Of the libraries of ancient Greece we have very little knowledge, and such knowledge as we possess comes to us for the most part from late compilers. Amongst those who are known to have collected books are Pisistratus, Polycrates of Samos, Euclid the Athenian, Nicocrates of Cyprus, Euripides and Aristotle (Athenaeus, i. 4). At Cnidus thre is said to have been a special collection of works upon medicine. Pisistratus is said to have been the first of the Greeks who collected books on a large scale. Aulus Gellius, indeed, tells us in language perhaps "not well suited to the 6th century B.C." that he was the first to establish a public library. The authority of Aulus Gellius is hardly sufficient to secure credit for the story that this library was carried away into Persia by Xerxes and subsequently restored to the Athenians by Seleucus Nicator. Plato is known to have been a collector; and Xenophon tells us of the library of Aristotle was bequeathed by him to his discipline Theophrastus, and by Theophrastus to Neleus, who carried it to Seepsis, where it is said to have been concealed underground to avoid the literary cupidity of the kings of Pergamus. Its subsequent fate has given rise to much controversy, but, according to Strabo (xiii. pp 608,609), it was sold to Apellicon of Teos, who carried it to Athens, where after Apellicon’s death it fell a prey to the conqueror Sulla, and was transported by him to Rome. The story told by Athenaeus (i. 4) is that the library of Nelus was purchased by Ptolemy Philadelphus. The names of a few other libraries in Greece are barely known to us from inscriptions; of their character and contents we know nothing. If indeed we are to trust Strato entirely, we must believe that Aristotle was the first person who collected a library, and that he communicated the taste for collecting to the sovereigns of Egypt. It is at all events certain that the libraries of Alexandria were the most important as they were the most celebrated of the ancient world. Under the enlightened rule of the Ptolemies a society of scholars and men of science was attracted to their capital. It seems pretty certain that Ptolemy Soter had already begun to collect books, but it was in the reign of Ptolemy Philadelphus that the libraries were properly organized and established in separate buildings. Ptolemy Philadelphia sent into every part of Greece and Asia to secure the most valuable works, and no exertions or expense were spared in enriching the collections. Ptolemy Euergetes, his successor, is said to have caused all books brought into Egypt by foreigners to be seized for the benefit of the library, while the owners had to be content with receiving copies of them in exchange. Nor did the Alexandrian scholars exhibit the usual Hellenic exclusiveness, and many of the treasures of Egyptian and even of Hebrew literature were by their means translated into Greek. There were two libraries at Alexandria; the larger, in the Bruchium quarter, was in connection with the Museum, a sort of academy, while the smaller was placed in the Serapeum. The number of volumes in these libraries was very large, although it is difficult to attain any certainty as to the real numbers amongst the widely varying accounts. According to a scholium of Tzetzes, who appears to draw his information from the authority of Callimachus and Eratosthenes, who had been librarians at Alexandria, there were 42,800 volumes or rolls in the Serapeum and 490,000 in the Bruchium. This enumeration seems to refer to the librarianship. This enumeration seems to refer to the librarianship of Callimachus himself under Ptolemy Euergetes. In any case the figures agree tolerably well with those given by Aulus Gellius (700,000) and Seneca (400,000). It should be observed that, as the ancient roll or volume usually contained a much smaller quantity of matter than a modern book-so that, e.g., the history of Herodotus might form nine "books" or volumes, and the iliad of Homer twenty-four-these numbers must be discounted for the purposes of comparison with modern collections. The series of the first five librarians at Alexandria appears to be pretty well established as follows: - Zenodotus, Callimachus, Eratoshenes, Apollonius, and Aristophanes; and their activity covers a period of about a century. The first experiments in bibliography appear to have been made in producing catalogues of the Alexandrian libraries. Amongst other lists, two catalogues were prepared by order of Ptolemy Philadlephus, one of the tragedies, the other of the comedies contained in the collections. The of Callimachus formed a catalogue of all the principal books arranged in 120 classes. When Caesar set fire to the fleet in the harbor of Alexandria, the flames accidentally extended to the larger library of the Bruchium, and it was destroyed. Antony endeavored to repair the loss by presenting to Cleopatra the library from Pergamus. This was very probably placed in the Bruchium, as this continued to be the literary quarter of Alexandria until the time of Aurelian. Thenceforward the Serapeum became the principal library. The usual statement that from the date of the restoration of the Bruchium under Celopatra the libraries continued in a flourishing condition until they were destroyed after the conquest of Alexandria by the Saracens in 640 A.D. can hardly be supported. It is very possible that one of the libraries perished when the Bruchium quarter was destroyed by Aurelian, 273 A.D. In 389 or 391 an edict of the Theodosius ordered the destruction of the Serapeum, and its books were pillaged by the Christians. When we take into account the disordered condition of the times, and the neglect into which literature and science had fallen, there can be little difficulty in believing that there were but few books left to be destroyed by the soldiers of Arm. The familiar anecdote of the caliph’s message to his general (vol. i p. 494) rests mainly upon the evidence of Abulfaragins, so that we may be tempted to agree with Gibbon that the report of a stranger who wrote at the end of six hundred years is overbalanced by the silence of earlier and native annalists. It is, however, so far from easy to settle the question that a cloud of names could easily be cited upon either side, while some of the most careful inquirers confess the difficulty of a decision.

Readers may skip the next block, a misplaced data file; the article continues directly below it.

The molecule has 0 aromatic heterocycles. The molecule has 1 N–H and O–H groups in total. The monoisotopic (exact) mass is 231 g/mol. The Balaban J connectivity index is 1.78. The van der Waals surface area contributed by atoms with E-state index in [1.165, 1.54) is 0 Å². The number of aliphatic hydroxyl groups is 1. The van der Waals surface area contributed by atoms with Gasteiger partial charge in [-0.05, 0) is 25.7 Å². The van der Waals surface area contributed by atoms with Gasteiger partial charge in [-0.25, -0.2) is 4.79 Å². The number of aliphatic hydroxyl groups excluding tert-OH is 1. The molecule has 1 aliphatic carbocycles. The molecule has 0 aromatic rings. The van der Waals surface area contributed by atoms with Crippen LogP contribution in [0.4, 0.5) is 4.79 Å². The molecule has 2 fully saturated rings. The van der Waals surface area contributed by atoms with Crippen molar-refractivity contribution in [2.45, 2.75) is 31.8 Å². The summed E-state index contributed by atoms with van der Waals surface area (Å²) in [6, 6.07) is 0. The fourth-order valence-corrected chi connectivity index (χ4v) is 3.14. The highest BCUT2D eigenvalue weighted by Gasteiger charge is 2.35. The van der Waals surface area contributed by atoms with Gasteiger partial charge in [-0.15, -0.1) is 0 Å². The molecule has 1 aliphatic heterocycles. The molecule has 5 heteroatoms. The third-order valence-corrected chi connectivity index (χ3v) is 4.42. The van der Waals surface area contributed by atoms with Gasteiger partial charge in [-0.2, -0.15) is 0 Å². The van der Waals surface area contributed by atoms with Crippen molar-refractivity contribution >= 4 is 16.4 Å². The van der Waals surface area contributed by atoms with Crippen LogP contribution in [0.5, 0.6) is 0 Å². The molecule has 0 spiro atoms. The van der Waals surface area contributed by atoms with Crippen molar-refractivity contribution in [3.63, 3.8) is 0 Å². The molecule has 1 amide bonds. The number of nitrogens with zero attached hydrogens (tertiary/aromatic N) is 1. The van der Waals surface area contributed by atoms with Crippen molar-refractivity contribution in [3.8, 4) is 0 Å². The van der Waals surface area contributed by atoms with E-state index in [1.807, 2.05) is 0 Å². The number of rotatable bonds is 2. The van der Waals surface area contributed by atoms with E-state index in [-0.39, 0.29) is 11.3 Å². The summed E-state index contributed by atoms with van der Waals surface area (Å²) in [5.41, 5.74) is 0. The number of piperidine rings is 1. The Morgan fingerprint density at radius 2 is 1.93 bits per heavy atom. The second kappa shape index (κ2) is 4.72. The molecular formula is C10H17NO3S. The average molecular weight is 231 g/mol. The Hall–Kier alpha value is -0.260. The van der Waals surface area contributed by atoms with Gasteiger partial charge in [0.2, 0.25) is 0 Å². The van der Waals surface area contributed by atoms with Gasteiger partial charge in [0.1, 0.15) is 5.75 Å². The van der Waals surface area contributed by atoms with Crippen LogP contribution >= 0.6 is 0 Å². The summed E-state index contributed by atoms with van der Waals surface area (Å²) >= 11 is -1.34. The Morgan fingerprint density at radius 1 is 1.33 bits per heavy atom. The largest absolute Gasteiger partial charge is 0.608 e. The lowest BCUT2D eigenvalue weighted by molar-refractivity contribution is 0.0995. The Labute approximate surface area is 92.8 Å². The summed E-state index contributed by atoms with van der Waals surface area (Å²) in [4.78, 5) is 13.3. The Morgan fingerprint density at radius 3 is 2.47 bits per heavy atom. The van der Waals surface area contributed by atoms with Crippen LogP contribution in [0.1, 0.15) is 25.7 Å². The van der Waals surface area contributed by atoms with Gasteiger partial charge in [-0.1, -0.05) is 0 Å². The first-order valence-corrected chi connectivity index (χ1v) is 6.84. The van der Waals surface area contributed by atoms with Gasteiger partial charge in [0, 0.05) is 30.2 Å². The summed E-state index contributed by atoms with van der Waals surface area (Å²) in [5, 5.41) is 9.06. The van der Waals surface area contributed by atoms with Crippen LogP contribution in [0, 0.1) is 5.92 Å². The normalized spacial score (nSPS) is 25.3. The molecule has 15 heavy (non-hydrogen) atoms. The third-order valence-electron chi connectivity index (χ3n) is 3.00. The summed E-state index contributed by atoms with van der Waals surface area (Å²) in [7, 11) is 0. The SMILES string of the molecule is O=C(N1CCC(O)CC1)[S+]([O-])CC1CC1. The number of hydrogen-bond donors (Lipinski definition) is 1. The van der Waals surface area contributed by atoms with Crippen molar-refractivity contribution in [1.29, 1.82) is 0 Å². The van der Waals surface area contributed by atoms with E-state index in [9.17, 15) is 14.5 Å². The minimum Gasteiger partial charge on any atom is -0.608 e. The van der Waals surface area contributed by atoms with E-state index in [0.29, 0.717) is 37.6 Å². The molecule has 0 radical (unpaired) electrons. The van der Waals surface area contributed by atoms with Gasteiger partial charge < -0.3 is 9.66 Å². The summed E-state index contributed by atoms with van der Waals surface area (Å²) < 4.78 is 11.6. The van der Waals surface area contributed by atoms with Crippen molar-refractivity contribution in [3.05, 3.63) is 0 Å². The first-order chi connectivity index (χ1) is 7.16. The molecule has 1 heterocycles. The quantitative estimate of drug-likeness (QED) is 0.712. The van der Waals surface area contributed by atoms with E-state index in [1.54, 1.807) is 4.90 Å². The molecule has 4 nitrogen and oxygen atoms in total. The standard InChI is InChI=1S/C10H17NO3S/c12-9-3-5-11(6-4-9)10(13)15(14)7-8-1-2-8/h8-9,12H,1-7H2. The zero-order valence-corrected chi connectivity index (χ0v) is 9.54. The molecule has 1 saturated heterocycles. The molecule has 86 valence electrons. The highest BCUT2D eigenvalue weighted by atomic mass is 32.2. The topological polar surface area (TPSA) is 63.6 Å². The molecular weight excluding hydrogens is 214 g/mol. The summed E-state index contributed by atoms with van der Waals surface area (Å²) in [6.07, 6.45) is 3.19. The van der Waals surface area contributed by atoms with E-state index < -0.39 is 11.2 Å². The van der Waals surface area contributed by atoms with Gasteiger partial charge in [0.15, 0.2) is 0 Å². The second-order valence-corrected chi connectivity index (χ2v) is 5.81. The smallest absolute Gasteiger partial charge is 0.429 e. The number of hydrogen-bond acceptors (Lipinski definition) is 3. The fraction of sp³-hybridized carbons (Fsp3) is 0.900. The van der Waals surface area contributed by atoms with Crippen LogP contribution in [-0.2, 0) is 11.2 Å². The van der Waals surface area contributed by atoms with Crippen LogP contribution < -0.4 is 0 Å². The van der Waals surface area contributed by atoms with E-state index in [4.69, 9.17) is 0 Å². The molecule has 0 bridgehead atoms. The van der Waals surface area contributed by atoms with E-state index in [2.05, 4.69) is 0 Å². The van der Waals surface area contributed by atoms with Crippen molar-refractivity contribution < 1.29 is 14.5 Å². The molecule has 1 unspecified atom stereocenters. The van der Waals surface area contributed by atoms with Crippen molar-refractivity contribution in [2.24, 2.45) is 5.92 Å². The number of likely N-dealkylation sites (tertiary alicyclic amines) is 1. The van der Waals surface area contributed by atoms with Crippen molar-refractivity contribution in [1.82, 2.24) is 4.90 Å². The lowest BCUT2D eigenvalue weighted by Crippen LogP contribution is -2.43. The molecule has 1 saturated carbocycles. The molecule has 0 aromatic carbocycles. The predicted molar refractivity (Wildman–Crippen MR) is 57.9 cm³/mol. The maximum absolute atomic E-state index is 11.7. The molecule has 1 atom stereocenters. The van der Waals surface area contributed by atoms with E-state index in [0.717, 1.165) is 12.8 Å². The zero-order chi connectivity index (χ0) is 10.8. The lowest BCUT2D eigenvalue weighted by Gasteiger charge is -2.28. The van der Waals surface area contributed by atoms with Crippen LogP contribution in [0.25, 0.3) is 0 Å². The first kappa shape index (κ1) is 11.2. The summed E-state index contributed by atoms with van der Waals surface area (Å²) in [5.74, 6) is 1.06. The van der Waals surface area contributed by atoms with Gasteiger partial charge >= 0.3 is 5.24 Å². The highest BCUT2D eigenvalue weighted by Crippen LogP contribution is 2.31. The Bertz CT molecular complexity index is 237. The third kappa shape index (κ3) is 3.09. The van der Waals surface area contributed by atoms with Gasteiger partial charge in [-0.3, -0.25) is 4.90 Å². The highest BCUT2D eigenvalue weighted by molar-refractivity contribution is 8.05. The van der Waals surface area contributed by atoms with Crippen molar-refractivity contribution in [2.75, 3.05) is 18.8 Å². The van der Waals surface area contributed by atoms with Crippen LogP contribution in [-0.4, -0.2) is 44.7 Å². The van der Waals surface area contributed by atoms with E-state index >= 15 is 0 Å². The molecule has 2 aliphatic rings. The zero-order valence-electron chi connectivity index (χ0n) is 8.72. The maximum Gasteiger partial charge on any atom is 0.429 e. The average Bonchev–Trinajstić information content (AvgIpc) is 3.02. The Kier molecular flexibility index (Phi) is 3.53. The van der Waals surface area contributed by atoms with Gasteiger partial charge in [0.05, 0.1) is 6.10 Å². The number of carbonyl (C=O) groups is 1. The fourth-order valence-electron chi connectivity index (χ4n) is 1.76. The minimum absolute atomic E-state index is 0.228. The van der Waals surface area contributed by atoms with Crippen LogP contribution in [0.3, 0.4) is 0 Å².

The magnificence and renown of the libraries of the Ptolemies excited the rivalry of the kings of Pergamus, who vied with the Egyptian rulers in their encouragement of literature. Despite the obstacles presented by the embargo placed by the Ptolemies upon the export of papyrus, the library of the Attali attained considerable importance, and, as we have seen, when it was transported to Egypt numbered 200,000 volumes. We learn from a notice in Suidas that in 221 B.C. Antichus the Great summoned the poet and grammarian Euphorion of Chalcis to be his librarian.